I've been studying Chinese in Suzhou (Jiangsu State) for about 4 months now, and of all the dictionaries I've bought this one has the most China-street-grime on it's pages. It is my everyday dictionary, I use it all the time.

It's layout is nice and clean, no eye straining here, the character lookup uses a nice big font. I LOVE the tough rubber cover, it's nice and rugged.

Wishlist:

1: A Traditional character lookup.

2: A Stroke order index for characters with obscure radicals (the ABC Dictionary has this). Many of the very most common characters have very weird radicals.

3: Markings for the different types of Chinese parts of speech, as a previous reviewer also noted, the parts of speech in Chinese are a little different. For example: "tiaowu" means "to dance", but is it's "le" form "tiaowule" or "tiaolewu"? Help us out here folks, just mark it as a splittable verb.

4: Update the vocab. When you wanna say "cell phone" you say "shouji", but that's not the word they give, and in fact if you go to lookup "shouji" it's not there. All in all though this book has the most up to date lexicon of any of the dictionaries that I've seen. And like a previous reviewer said, it has all the words that other prudist editors leave out.

5: More usage notes on the grammer type words, less on the nouns, I don't need usage notes for "banana" or whatever, but i would really like it if they told me how to use "chule" (kinda like "unless" but not exactly)

6: Mark which single character entires can be used alone and which must be used in combo with other characters. But for Pete's sake DON'T get rid of the single character entries, they are invaluble for learning Chinese, even if you can't use them on their own. More single character entries would be better.

7: Do a little more research on the frequency of words, I always end up sounding [bad] cause I use some stodgy word, while the dictionary doesn't even HAVE the common way to say it.

8: Mark written-vs-spoken words. Chinese has a big split in the written and spoken languages.

Hmm, everyday I think of other ways to improve this dictionary, but the fact that I use it everyday tells you something, the other dictionaries sit at home on my shelf.

very good over all but a few things missing, September 4, 2001 
Reviewer: John Williams from Austin, TX USA  

This is the best Chinese dictionary I could find when I shopped around at several local bookstores. It covers simplified Chinese organized first by pinyin romanization and then by tones, which is generally helpful except when looking up multicharacter words because all entires starting with the same character do not always fall together.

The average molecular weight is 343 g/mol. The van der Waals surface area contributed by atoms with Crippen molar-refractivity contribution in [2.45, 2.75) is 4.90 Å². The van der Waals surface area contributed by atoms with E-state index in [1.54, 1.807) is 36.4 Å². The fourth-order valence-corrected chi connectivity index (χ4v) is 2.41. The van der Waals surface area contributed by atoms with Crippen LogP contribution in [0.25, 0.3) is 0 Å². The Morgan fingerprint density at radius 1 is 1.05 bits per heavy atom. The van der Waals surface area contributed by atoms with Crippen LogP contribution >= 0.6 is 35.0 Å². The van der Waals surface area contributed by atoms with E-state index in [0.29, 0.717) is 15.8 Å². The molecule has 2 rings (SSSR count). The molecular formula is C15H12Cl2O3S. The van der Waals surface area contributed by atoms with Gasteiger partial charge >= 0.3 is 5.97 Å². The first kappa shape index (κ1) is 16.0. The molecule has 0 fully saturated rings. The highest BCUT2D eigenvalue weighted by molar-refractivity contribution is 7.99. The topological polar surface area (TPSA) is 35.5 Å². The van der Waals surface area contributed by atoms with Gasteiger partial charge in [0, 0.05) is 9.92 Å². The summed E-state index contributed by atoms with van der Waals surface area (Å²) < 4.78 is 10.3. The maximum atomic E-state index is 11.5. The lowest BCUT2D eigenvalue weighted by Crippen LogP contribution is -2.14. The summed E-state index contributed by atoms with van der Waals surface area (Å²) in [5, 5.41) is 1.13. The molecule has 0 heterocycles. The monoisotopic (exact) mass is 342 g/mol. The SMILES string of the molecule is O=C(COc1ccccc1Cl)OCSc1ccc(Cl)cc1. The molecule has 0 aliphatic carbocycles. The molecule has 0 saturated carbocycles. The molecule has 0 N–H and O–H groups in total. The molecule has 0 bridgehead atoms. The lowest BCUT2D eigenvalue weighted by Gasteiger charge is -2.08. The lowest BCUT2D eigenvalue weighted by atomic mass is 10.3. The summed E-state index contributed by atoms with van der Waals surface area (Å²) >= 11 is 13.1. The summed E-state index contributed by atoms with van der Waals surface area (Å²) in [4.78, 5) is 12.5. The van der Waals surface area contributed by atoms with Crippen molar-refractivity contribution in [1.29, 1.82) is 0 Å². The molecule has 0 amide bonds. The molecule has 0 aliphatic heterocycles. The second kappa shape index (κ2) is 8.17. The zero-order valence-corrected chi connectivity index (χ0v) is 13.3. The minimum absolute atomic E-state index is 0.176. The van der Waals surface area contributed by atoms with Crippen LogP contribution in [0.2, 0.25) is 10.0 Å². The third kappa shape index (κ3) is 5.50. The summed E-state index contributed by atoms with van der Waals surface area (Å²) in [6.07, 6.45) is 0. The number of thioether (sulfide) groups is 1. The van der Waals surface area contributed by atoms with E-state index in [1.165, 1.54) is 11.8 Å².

The type face is very clear and easy to read and the entries are clearly laid out, presenting all the necessary information (including liberal usage notes) with no frills (such as pronunciation of English words, etc.) It is clearly designed more for English speakers than Chinese speakers. The vocabulary seems up to date (including, for instance, DVD) and also includes all the "dirty" words that prudish editors leave out. The book focuses on words used in mainland China but has a three-page appendix of Taiwanese equivalents of some terms.

I like the small size of this dictionary, and the plastic cover means it's probably durable enough to survive being carried around in a book bag quite a bit. My main gripe is that "Chinese Characters: A Genealogy and Dictionary" spoiled me--I miss the character etymologies and having multiple indicies for looking up characters, but in practice the single radical index in this dictionary seems to work just as well if not better. I gave this dictionary four stars instead of five because I would have liked some treatment of traditional characters, an appendix listing measure words like in the compact Oxford dictionary, and information about parts of speech that more closely reflects Chinese grammar instead of just the standard English parts of speech.

An excellent little dictionary, July 26, 2001

Reviewer: hbridge from New York, NY USA  

I bought this dictionary a month ago, in preparation for a trip to Beijing. Many people who study chinese are probably familiar with the "little red" chinese dictionary, this one is superior for a number of reasons.

First of all, the size is slightly wider and thinner, which is much less akward to carry around.